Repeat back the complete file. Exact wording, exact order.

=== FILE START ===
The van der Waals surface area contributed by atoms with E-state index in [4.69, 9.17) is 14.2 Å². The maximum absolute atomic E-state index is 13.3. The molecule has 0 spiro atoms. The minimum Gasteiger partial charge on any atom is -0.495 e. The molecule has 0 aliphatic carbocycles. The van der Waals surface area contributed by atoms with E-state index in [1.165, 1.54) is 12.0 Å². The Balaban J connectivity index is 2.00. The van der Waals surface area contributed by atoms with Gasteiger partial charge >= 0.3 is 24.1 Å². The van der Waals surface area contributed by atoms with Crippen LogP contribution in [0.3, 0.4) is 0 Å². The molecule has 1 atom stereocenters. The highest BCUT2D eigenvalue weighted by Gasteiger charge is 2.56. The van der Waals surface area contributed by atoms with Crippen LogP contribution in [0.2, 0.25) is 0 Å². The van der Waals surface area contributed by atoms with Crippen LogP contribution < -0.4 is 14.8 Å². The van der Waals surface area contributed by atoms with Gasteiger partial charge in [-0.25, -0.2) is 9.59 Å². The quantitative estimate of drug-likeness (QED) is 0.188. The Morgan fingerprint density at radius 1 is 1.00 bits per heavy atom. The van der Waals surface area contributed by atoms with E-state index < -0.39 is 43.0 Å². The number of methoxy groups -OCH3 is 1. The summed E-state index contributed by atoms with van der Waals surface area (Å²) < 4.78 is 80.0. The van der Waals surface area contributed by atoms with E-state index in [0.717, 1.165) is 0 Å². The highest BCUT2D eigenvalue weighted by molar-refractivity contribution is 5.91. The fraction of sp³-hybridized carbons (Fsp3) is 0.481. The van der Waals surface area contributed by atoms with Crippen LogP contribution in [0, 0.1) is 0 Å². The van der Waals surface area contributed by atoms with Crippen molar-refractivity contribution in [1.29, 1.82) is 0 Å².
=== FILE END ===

The van der Waals surface area contributed by atoms with E-state index in [4.69, 9.17) is 14.2 Å². The maximum absolute atomic E-state index is 13.3. The molecule has 0 spiro atoms. The minimum Gasteiger partial charge on any atom is -0.495 e. The molecule has 0 aliphatic carbocycles. The van der Waals surface area contributed by atoms with E-state index in [1.165, 1.54) is 12.0 Å². The Balaban J connectivity index is 2.00. The van der Waals surface area contributed by atoms with Gasteiger partial charge >= 0.3 is 24.1 Å². The van der Waals surface area contributed by atoms with Crippen LogP contribution in [0.3, 0.4) is 0 Å². The molecule has 1 atom stereocenters. The highest BCUT2D eigenvalue weighted by Gasteiger charge is 2.56. The van der Waals surface area contributed by atoms with Crippen LogP contribution in [0.2, 0.25) is 0 Å². The van der Waals surface area contributed by atoms with Crippen LogP contribution < -0.4 is 14.8 Å². The van der Waals surface area contributed by atoms with Gasteiger partial charge in [-0.25, -0.2) is 9.59 Å². The quantitative estimate of drug-likeness (QED) is 0.188. The Morgan fingerprint density at radius 1 is 1.00 bits per heavy atom. The van der Waals surface area contributed by atoms with E-state index < -0.39 is 43.0 Å². The number of methoxy groups -OCH3 is 1. The summed E-state index contributed by atoms with van der Waals surface area (Å²) < 4.78 is 80.0. The van der Waals surface area contributed by atoms with E-state index in [0.717, 1.165) is 0 Å². The highest BCUT2D eigenvalue weighted by molar-refractivity contribution is 5.91. The fraction of sp³-hybridized carbons (Fsp3) is 0.481. The van der Waals surface area contributed by atoms with Crippen LogP contribution in [0, 0.1) is 0 Å². The van der Waals surface area contributed by atoms with Crippen molar-refractivity contribution in [1.29, 1.82) is 0 Å².